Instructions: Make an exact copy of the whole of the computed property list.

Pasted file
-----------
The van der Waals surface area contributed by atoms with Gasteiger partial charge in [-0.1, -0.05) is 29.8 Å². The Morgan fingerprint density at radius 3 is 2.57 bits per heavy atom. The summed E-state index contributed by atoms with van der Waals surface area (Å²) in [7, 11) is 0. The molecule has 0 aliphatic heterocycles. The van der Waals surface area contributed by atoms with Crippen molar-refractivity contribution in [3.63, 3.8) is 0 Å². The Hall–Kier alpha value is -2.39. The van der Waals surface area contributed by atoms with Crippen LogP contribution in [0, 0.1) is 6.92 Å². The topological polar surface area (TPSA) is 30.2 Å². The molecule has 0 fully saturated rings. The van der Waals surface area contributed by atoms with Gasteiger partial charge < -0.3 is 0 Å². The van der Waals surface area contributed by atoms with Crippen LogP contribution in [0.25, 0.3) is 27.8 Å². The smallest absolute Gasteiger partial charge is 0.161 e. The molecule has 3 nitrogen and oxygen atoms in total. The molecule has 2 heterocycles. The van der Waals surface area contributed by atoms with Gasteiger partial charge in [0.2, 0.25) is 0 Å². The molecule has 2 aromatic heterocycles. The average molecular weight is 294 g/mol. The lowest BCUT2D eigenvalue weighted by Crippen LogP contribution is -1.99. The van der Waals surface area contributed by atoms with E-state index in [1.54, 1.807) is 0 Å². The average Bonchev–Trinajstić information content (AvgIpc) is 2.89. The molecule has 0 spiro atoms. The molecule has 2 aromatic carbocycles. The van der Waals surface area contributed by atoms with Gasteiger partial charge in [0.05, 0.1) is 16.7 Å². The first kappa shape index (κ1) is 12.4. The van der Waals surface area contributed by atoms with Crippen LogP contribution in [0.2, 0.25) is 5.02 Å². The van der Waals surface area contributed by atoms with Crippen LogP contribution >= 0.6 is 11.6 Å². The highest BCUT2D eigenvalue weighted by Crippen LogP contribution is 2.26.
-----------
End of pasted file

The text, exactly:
The van der Waals surface area contributed by atoms with Gasteiger partial charge in [-0.1, -0.05) is 29.8 Å². The Morgan fingerprint density at radius 3 is 2.57 bits per heavy atom. The summed E-state index contributed by atoms with van der Waals surface area (Å²) in [7, 11) is 0. The molecule has 0 aliphatic heterocycles. The van der Waals surface area contributed by atoms with Crippen molar-refractivity contribution in [3.63, 3.8) is 0 Å². The Hall–Kier alpha value is -2.39. The van der Waals surface area contributed by atoms with Crippen LogP contribution in [0, 0.1) is 6.92 Å². The topological polar surface area (TPSA) is 30.2 Å². The molecule has 0 fully saturated rings. The van der Waals surface area contributed by atoms with Gasteiger partial charge < -0.3 is 0 Å². The van der Waals surface area contributed by atoms with Crippen LogP contribution in [0.25, 0.3) is 27.8 Å². The smallest absolute Gasteiger partial charge is 0.161 e. The molecule has 3 nitrogen and oxygen atoms in total. The molecule has 2 heterocycles. The van der Waals surface area contributed by atoms with Gasteiger partial charge in [0.2, 0.25) is 0 Å². The molecule has 2 aromatic heterocycles. The average molecular weight is 294 g/mol. The lowest BCUT2D eigenvalue weighted by Crippen LogP contribution is -1.99. The van der Waals surface area contributed by atoms with E-state index in [1.54, 1.807) is 0 Å². The average Bonchev–Trinajstić information content (AvgIpc) is 2.89. The molecule has 0 spiro atoms. The molecule has 2 aromatic carbocycles. The van der Waals surface area contributed by atoms with Gasteiger partial charge in [0.05, 0.1) is 16.7 Å². The first kappa shape index (κ1) is 12.4. The van der Waals surface area contributed by atoms with Crippen LogP contribution in [0.2, 0.25) is 5.02 Å². The van der Waals surface area contributed by atoms with Crippen LogP contribution >= 0.6 is 11.6 Å². The highest BCUT2D eigenvalue weighted by Crippen LogP contribution is 2.26.